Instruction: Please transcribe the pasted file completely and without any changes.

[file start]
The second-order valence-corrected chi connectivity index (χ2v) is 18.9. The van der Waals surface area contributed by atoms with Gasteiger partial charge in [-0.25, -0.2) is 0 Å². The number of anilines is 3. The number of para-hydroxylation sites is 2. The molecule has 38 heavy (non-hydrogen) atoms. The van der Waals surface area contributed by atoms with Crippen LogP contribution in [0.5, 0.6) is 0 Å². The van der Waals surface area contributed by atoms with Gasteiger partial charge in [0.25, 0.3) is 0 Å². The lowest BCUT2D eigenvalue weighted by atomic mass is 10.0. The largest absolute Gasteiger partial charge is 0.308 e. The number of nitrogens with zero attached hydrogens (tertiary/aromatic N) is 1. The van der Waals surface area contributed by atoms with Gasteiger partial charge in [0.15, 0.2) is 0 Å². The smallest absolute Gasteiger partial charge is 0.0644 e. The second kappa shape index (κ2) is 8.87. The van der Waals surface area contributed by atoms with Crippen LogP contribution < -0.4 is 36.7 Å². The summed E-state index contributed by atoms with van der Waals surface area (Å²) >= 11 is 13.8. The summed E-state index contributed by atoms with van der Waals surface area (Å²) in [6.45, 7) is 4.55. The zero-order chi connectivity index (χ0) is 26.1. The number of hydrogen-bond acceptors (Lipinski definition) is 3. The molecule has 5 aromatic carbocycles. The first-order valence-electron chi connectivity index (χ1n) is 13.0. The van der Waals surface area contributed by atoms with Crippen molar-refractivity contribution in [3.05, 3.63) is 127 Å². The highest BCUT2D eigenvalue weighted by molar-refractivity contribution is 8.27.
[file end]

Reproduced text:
The second-order valence-corrected chi connectivity index (χ2v) is 18.9. The van der Waals surface area contributed by atoms with Gasteiger partial charge in [-0.25, -0.2) is 0 Å². The number of anilines is 3. The number of para-hydroxylation sites is 2. The molecule has 38 heavy (non-hydrogen) atoms. The van der Waals surface area contributed by atoms with Crippen LogP contribution in [0.5, 0.6) is 0 Å². The van der Waals surface area contributed by atoms with Gasteiger partial charge in [0.25, 0.3) is 0 Å². The lowest BCUT2D eigenvalue weighted by atomic mass is 10.0. The largest absolute Gasteiger partial charge is 0.308 e. The number of nitrogens with zero attached hydrogens (tertiary/aromatic N) is 1. The van der Waals surface area contributed by atoms with Gasteiger partial charge in [0.15, 0.2) is 0 Å². The smallest absolute Gasteiger partial charge is 0.0644 e. The second kappa shape index (κ2) is 8.87. The van der Waals surface area contributed by atoms with Crippen LogP contribution < -0.4 is 36.7 Å². The summed E-state index contributed by atoms with van der Waals surface area (Å²) >= 11 is 13.8. The summed E-state index contributed by atoms with van der Waals surface area (Å²) in [6.45, 7) is 4.55. The zero-order chi connectivity index (χ0) is 26.1. The number of hydrogen-bond acceptors (Lipinski definition) is 3. The molecule has 5 aromatic carbocycles. The first-order valence-electron chi connectivity index (χ1n) is 13.0. The van der Waals surface area contributed by atoms with Crippen molar-refractivity contribution in [3.05, 3.63) is 127 Å². The highest BCUT2D eigenvalue weighted by molar-refractivity contribution is 8.27.